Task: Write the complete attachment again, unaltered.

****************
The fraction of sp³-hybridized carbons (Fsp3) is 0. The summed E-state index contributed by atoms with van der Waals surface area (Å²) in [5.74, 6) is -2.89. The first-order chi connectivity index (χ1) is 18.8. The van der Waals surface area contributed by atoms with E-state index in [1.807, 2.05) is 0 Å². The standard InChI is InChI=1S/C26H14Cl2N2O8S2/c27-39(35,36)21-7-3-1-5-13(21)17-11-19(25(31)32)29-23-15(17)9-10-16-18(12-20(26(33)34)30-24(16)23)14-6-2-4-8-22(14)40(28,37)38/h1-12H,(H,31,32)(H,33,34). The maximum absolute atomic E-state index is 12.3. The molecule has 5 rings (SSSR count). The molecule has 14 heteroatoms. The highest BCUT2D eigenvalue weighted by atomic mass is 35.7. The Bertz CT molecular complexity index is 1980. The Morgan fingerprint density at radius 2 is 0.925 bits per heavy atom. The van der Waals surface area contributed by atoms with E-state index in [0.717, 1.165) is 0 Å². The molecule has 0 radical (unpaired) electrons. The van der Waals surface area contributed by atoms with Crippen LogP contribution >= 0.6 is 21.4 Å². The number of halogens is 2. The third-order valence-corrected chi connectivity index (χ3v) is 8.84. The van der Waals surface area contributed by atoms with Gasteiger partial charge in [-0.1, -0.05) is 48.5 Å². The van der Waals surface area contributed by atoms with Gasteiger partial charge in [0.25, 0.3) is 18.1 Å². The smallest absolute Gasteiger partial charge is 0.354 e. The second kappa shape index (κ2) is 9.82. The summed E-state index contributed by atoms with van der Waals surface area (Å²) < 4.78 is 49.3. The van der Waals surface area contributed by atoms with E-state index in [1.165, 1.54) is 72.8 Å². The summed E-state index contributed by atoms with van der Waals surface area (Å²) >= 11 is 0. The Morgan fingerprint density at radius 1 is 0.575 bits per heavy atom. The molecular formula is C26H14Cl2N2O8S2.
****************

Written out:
The fraction of sp³-hybridized carbons (Fsp3) is 0. The summed E-state index contributed by atoms with van der Waals surface area (Å²) in [5.74, 6) is -2.89. The first-order chi connectivity index (χ1) is 18.8. The van der Waals surface area contributed by atoms with E-state index in [1.807, 2.05) is 0 Å². The standard InChI is InChI=1S/C26H14Cl2N2O8S2/c27-39(35,36)21-7-3-1-5-13(21)17-11-19(25(31)32)29-23-15(17)9-10-16-18(12-20(26(33)34)30-24(16)23)14-6-2-4-8-22(14)40(28,37)38/h1-12H,(H,31,32)(H,33,34). The maximum absolute atomic E-state index is 12.3. The molecule has 5 rings (SSSR count). The molecule has 14 heteroatoms. The highest BCUT2D eigenvalue weighted by atomic mass is 35.7. The Bertz CT molecular complexity index is 1980. The Morgan fingerprint density at radius 2 is 0.925 bits per heavy atom. The van der Waals surface area contributed by atoms with E-state index in [0.717, 1.165) is 0 Å². The molecule has 0 radical (unpaired) electrons. The van der Waals surface area contributed by atoms with Crippen LogP contribution >= 0.6 is 21.4 Å². The number of halogens is 2. The third-order valence-corrected chi connectivity index (χ3v) is 8.84. The van der Waals surface area contributed by atoms with Gasteiger partial charge in [-0.1, -0.05) is 48.5 Å². The van der Waals surface area contributed by atoms with Gasteiger partial charge in [0.25, 0.3) is 18.1 Å². The smallest absolute Gasteiger partial charge is 0.354 e. The second kappa shape index (κ2) is 9.82. The summed E-state index contributed by atoms with van der Waals surface area (Å²) < 4.78 is 49.3. The van der Waals surface area contributed by atoms with E-state index in [1.165, 1.54) is 72.8 Å². The summed E-state index contributed by atoms with van der Waals surface area (Å²) >= 11 is 0. The Morgan fingerprint density at radius 1 is 0.575 bits per heavy atom. The molecular formula is C26H14Cl2N2O8S2.